I have been enjoying my Mom's version of Chinese Chicken Salad for many years -- and it is a favorite she is known for by family and friends. Though I have had versions with add-ins (bamboo shoots, bean sprouts, red bell pepper strips, shredded carrot, chopped mint, romaine and/or iceberg lettuces, even melon chunks), this is her preferred combination -- I think it is her addition of the small pieces of candied ginger that make it unusual!
The wonton strips are pretty straightforward to fry to golden brown in hot oil. The rice sticks (maifun noodles) take a bit of mastering. Pull away a section from the package to separate the noodles somewhat and test a noodle in the oil to make sure it is hot -- the noodle will puff immediately (with no color, unlike the wonton!). I actually use the same hot oil in a wok for both noodles -- frying the maifun noodles first; when puffed in mere seconds, I remove them to paper towels to drain, using a Chinese spider in one hand and tongs in the other.
The amount of noodles fried for the salad is personal preference -- I often fry them earlier in the day -- along with shredding the meat from the rotisserie chicken -- these are the most time-consuming. When ready to serve, I place in my very large salad bowl all ingredients except the two types of noodles and toss with my salad dressing before adding in a handful of each of the fried wonton and rick stick varieties. Then I pass the rest in a bowl for those who wish additional -- the same thing holds true with the dressing (less is more -- just enough to coat the lettuce leaves), but I am happy to serve a cruet full of the Asian dressing for those who prefer to add more to their individual salad. The salad serves 6-8 entree sized portions (depending on how hungry your diners are -- beware...it is addictive!).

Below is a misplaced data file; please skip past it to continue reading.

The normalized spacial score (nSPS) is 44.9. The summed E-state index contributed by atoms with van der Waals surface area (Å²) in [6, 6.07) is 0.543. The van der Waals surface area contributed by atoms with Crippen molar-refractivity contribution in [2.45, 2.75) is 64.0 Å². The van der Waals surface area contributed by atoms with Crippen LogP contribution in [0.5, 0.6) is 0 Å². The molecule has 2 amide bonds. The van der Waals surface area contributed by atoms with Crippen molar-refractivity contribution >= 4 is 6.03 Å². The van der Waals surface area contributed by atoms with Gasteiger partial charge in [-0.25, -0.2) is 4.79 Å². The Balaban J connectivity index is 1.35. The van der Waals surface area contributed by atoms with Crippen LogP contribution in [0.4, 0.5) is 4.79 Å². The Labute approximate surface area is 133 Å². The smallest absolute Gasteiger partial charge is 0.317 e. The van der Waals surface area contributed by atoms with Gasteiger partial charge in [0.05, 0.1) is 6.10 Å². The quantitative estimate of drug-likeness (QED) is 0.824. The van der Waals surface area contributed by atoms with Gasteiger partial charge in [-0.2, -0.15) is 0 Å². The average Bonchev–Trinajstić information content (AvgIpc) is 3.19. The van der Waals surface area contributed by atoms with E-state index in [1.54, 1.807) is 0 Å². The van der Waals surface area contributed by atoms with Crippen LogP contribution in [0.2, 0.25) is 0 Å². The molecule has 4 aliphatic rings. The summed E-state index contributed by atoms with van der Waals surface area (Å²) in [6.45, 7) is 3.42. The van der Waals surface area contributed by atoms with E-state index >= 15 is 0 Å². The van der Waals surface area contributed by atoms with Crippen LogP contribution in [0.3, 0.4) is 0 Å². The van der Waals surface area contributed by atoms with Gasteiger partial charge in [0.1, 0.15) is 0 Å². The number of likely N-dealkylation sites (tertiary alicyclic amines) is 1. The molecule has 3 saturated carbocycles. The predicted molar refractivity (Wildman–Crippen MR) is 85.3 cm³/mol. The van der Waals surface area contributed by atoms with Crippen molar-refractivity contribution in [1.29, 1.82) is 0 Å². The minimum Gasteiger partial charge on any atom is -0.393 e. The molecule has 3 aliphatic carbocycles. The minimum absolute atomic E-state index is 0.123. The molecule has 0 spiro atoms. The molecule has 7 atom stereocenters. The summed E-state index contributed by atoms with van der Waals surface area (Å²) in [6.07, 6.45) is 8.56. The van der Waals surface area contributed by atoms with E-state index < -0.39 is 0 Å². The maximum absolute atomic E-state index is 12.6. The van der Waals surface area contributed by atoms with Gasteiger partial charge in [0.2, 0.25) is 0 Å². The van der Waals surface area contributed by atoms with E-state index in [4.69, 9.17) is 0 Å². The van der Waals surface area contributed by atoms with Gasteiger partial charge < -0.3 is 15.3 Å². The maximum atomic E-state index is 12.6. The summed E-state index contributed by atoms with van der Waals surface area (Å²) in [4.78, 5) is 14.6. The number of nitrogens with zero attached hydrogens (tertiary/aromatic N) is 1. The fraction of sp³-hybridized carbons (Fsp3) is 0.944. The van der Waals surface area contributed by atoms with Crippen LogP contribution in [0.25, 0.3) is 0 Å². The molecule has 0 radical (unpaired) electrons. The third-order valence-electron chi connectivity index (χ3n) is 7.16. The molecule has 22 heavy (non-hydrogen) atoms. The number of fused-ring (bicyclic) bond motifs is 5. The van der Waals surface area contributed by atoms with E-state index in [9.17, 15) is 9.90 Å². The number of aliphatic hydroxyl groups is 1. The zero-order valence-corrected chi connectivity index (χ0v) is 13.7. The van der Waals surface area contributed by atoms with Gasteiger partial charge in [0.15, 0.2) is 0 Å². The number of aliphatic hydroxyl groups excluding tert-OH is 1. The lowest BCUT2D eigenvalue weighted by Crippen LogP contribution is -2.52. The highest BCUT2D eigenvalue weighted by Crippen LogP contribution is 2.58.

Chinese Chicken Salad
1 whole rotisserie chicken, meat removed; white and dark meat, shredded
1/2 head Savoy cabbage, shredded (Napa can be substituted)
4 c. mesclun greens
2 heads of Little Gem lettuce, broken into bite-size pieces
8 oz. enoki mushrooms, brushed clean and separated
2 8-ounce cans sliced water chestnuts - chiffonade style
1 bunch scallions, white and green parts, chopped in 1/4" slices
1/2 cup toasted pine nuts*
2 T. black sesame seeds
1 15-oz. can mandarin oranges**
1/2 c. chopped fresh cilantro
4 oz. crystallized (candied) ginger, sliced chiffonade style
2 oz. maifun rice noodles, fried in hot peanut oil until puffed
10-12 won ton wrappers, cut into 1/2" strips, fried in same oil until golden brown
*Toasted sliced almonds can be substituted; sometime I rough chop a cup of mixed dry roasted nuts instead!
**In season, fresh Satsuma tangerine sections are used in place of the canned Mandarin style ones
My mother doesn't follow a recipe nor measure ingredients for this salad but prefers to "eyeball" so these proportions are rough estimates and amounts are a matter of personal taste (ie more chopped scallions or less!).
1 c. canola oil
2 T. sesame seed oil
1/3 c. honey
1/2 c. soy sauce
1/3 c. rice wine vinegar
3 T. mayonnaise (optional)*
1 t. salt
1/4 freshly ground pepper
3/4 t. mustard powder
3/4 t. ginger powder
1 clove garlic, peeled and minced
Mix together all ingredients with whisk to emulsify and refrigerate until ready to use. Because some like a creamier version of this vinaigrette, we often make the dressing and separate off half to add the mayonnaise to (and whisk to blend well). The recipe can be doubled to serve generously, or for a later use.